For the most part, I quite enjoyed this latest book from David Mitchell. It is an exploration of youth, of dreams, of music. It’s set during that unique musical period of the late 1960s, in London. It’s a time exploding with creativity and Utopia Avenue captures that beautifully. We follow the birth and years of a band called Utopia Avenue. They are Griff, Dean, Jasper, and Elf. Brought together by musical manager Levon Frankland, each are talented musicians but together they are something more. Dean, Jasper, and Elf are each songwriters, each with a unique style. Mitchell does a great job of making their musical and band development feel real and their relationships with each other feel genuine. Chapters alternate perspective between the characters, primarily between the three songwriters with a chapter each from Griff and Levon. It’s a style that works and makes the reader feel equally invested in all of the main characters.
There is a definite nostalgia to this book and would appeal to readers who were young in the sixties, who listened to The Beatles, and Pink Floyd, and Janis Joplin when they were brand new. As someone born in the 1980s, I don’t feel that same nostalgia and I tend to roll my eyes a little when books really press into the idea that this Boomer era was something more amazing than others. Don’t get me wrong, I like the music and Mitchell chose wisely in that the artists he names throughout the book are widely known and he can safely assume his readers are familiar with their music. I just would love to read a novel about the musical scene in 2007. (Wikipedia also tells me that Mitchell himself was born in 1969 so this isn’t the music of his youth either.)
There is also the question of how many real people Mitchell uses throughout Utopia Avenue. Brian Jones, David Bowie, Joni Mitchell, Leonard Cohen and many more show up as characters here. It adds to the authenticity and I’m definitely glad he didn’t make up fake bands that were clearly The Beatles or The Grateful Dead, but it always feels kind of weird and it took me out of the story a few times, wondering how various musicians or their families might feel over their portrayals in fiction. (Also, he lists Joni Mitchell as one of several LA artists when we Canadians know she’s one of us!)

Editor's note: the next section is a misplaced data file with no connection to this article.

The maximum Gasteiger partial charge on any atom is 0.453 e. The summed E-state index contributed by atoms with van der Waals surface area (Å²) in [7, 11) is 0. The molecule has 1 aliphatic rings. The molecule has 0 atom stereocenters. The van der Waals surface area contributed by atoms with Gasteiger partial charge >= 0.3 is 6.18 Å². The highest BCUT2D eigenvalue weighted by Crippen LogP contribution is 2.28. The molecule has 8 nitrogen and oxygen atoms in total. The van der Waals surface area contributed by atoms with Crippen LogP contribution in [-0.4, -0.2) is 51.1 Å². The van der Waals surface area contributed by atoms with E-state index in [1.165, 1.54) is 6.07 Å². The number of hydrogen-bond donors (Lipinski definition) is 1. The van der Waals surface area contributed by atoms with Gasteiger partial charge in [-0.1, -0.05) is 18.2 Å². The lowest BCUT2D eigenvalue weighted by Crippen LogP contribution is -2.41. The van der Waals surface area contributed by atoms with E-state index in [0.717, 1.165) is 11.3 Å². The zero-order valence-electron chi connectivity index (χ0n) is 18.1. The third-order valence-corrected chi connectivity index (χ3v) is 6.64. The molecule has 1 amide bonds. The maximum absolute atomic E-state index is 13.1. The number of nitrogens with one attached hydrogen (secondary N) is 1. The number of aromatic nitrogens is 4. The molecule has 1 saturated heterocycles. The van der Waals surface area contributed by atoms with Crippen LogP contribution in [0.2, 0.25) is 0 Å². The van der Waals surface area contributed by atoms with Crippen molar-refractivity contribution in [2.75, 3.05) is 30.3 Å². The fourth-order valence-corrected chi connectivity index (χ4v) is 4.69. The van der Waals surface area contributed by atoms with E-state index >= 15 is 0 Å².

All of this is more a matter of personal preference and, in some cases, will only endear other readers more to Utopia Avenue. Mitchell really does bring the scene alive and does an excellent job of showing how musicians build off each other. How a musical scene like what was happening in London in the late 1960s can create more music.
For me, the major flaw of the movie comes in the second half. Throughout the novel, we have followed each of the main characters. The lead guitarist of the band is Jasper de Zoet, half English, half Dutch. In Jasper’s sections we learn more about his history, particularly his mental struggles. Jasper has difficulty understanding other people’s emotions and knowing how to respond appropriately. He’s thoughtful and caring and might be described to be somewhere on the autism spectrum. He also experiences something best described as auditory hallucinations. We learn how these hallucinations increased when he was a student, how he ended up hospitalized and how he eventually returned to a more standard life. Parts of this are unusual but make sense within the story and for Jasper as a character. So far, it’s an interesting and unique exploration into schizophrenia and how someone might justify their own mental illness to themselves. As Utopia Avenue becomes more successful, however, Jasper’s mental health declines until it comes to a head in a very dramatic fashion. Here, for just a chapter, the book shifts gears entirely. New characters are introduced, we are given a hurried explanation of a complicated and mythical occult power, and Jasper’s problems are all solved in a way entirely separated from the world as we know it, not to mention the world as it has been established in this book. Readers of Mitchell’s previous work will recognize elements from Cloud Atlas, The Bone Clocks, and The Thousand Autumns of Jacob de Zoet (maybe others but those are the ones I’ve read).
I’m fine with Utopia Avenue being linked with those other books, I have no trouble with magic realism in my reading. In fact, I personally love it. But this element of the story is so at odds with the rest of the book. Looking back, there are a few clues (Jasper’s last name being the obvious one) but at no point did I think, “I wonder if this book about musicians in the 1960s, full of real life people, actually take place in an alternate universe where millennia old priests wield cosmic powers?” And then, almost worse, the book returns to its normal, familiar plot lines. We never hear any more about this. It feels entirely shoehorned in and adds absolutely nothing to the story or to Jasper’s character. I think the storyline of him dealing with his history and his mental illness is a fantastic one and pairs nicely with a lot of musicians’ stories, particularly in the somewhat drug-addled ’60s. It did not need this out-of-nowhere mystical addition.
So, be warned. Utopia Avenue has a lot going for it and was, overall, very enjoyable. For certain readers, it will be a delightful, nostalgic read that will have you putting your records on. For some readers, my previous paragraph will have convinced you never to pick this book up. For me, I’m somewhere in between. The book had enough I liked that the book was generally worthwhile but could have been better with one big edit.